Synesthesia, which is the ability to blend senses, is one of the many faculties of the neocortex. Artists and musicians possess this quality, which enables them to see a V of flying geese at a distance, imagine the sound of their flapping wings, then set that aural and visual composition to music or canvas. Even in common language, we sometimes use synesthetic or cross-sensory descriptors to create juxtapositional idioms such as “bitter wind” or “loud color.”
Daniel Tammet, an English savant, is one person who expresses synesthetic capability to the nth degree. Tammet can, for example, recite the mathematical constant pi from memory to 22,514 decimal places and divide 97 by 13 with complete accuracy to over 100 decimal places. Some researchers propose that synesthesia and savant syndrome are strongly linked. Others argue that such great gifts come at a great price―nearly 50 percent of all savants, they say, are also autistic.
A prolific writer, Tammet’s best-selling book, Born on a Blue Day: Inside the Extraordinary Mind of an Autistic Savant, describes how he thinks. He says that when he performs a mathematical calculation, such as multiplying 37 to the power of 4, which he can do faster than you can press the numbers on a calculator, the answer comes to him in a rich, kaleidoscopic confluence of colors, textures, shapes, hues, and feelings.
Diagnosed with high-functioning autism, Tammet developed his extraordinary capabilities after a series of epileptic seizures during childhood that may have rewired his brain, allowing him to tap into a limited range―a deep but narrow slice―of his neocortical capabilities.
Daniel Tammet’s gifts are not limited to mathematics. For a television special, he mastered the complex and difficult Icelandic language―which contains, for example, 12 words for each of the numbers one, two, three, and four, depending on the context and a strict adherence to gender agreement between nouns and adjectives―in less than a week. This enabled him to conduct a live interview on Icelandic television in the native language, a task that he performed flawlessly. Tammet speaks eight other languages with equal fluency.
Wisconsin psychiatrist and researcher Darold Treffert suggests that savant syndrome is caused by damage to the left brain hemisphere, particularly the frontal areas, which causes the right hemisphere to overcompensate. He believes the rewiring that takes place after such injury is accompanied by a shift from high-level frontal lobe memory and processing to low-level procedural memory, which allows persons like Daniel Tammet to master numbers and languages with such ease.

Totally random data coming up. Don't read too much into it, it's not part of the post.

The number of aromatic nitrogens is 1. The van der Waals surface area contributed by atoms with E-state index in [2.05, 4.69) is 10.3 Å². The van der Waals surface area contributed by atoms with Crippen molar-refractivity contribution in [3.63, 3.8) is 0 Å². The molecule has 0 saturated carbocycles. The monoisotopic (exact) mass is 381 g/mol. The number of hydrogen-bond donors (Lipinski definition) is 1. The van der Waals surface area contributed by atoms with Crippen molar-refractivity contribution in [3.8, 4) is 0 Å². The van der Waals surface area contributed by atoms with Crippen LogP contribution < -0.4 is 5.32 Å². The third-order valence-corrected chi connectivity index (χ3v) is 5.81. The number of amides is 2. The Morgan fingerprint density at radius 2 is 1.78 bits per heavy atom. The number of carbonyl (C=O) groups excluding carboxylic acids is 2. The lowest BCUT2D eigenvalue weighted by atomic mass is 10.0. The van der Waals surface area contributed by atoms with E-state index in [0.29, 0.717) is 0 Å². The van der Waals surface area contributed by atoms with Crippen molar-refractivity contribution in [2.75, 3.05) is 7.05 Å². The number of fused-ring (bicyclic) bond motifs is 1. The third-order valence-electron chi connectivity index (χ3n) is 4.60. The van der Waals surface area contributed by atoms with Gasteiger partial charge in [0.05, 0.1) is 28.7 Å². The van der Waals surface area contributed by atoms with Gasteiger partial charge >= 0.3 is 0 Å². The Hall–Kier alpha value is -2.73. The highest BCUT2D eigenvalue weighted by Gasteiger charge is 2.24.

Orlando Serrell, an “acquired savant,” was a typical 10-year-old until he was accidentally struck by a baseball as he ran toward first base. The blow to the left side of his head was so hard, it knocked him out. Sometime later he discovered he could easily recall the day of the week and the weather for any date since his accident.
“June 3, 1985 was on a Monday; it was hot. March 28, 1990 was on a Wednesday; clear skies,” he recites rapidly. “I can’t explain it, it just pops right into my head.” In addition to enhanced memory, he also developed a heightened sense of perception.
Perception is something Daniel Tammet often brings up during his speaking engagements. “Personal perceptions are at the heart of how we acquire knowledge,” he told a TED audience. “Different kinds of perception create different kinds of knowing and understanding.”
These experiences are not unlike those of sages in the high Andes who claim that extraordinary telepathic, clairvoyant and perceptive skills appeared shortly after they were struck by lightning, or after a strenuous vision quest of fasting and praying for numerous days.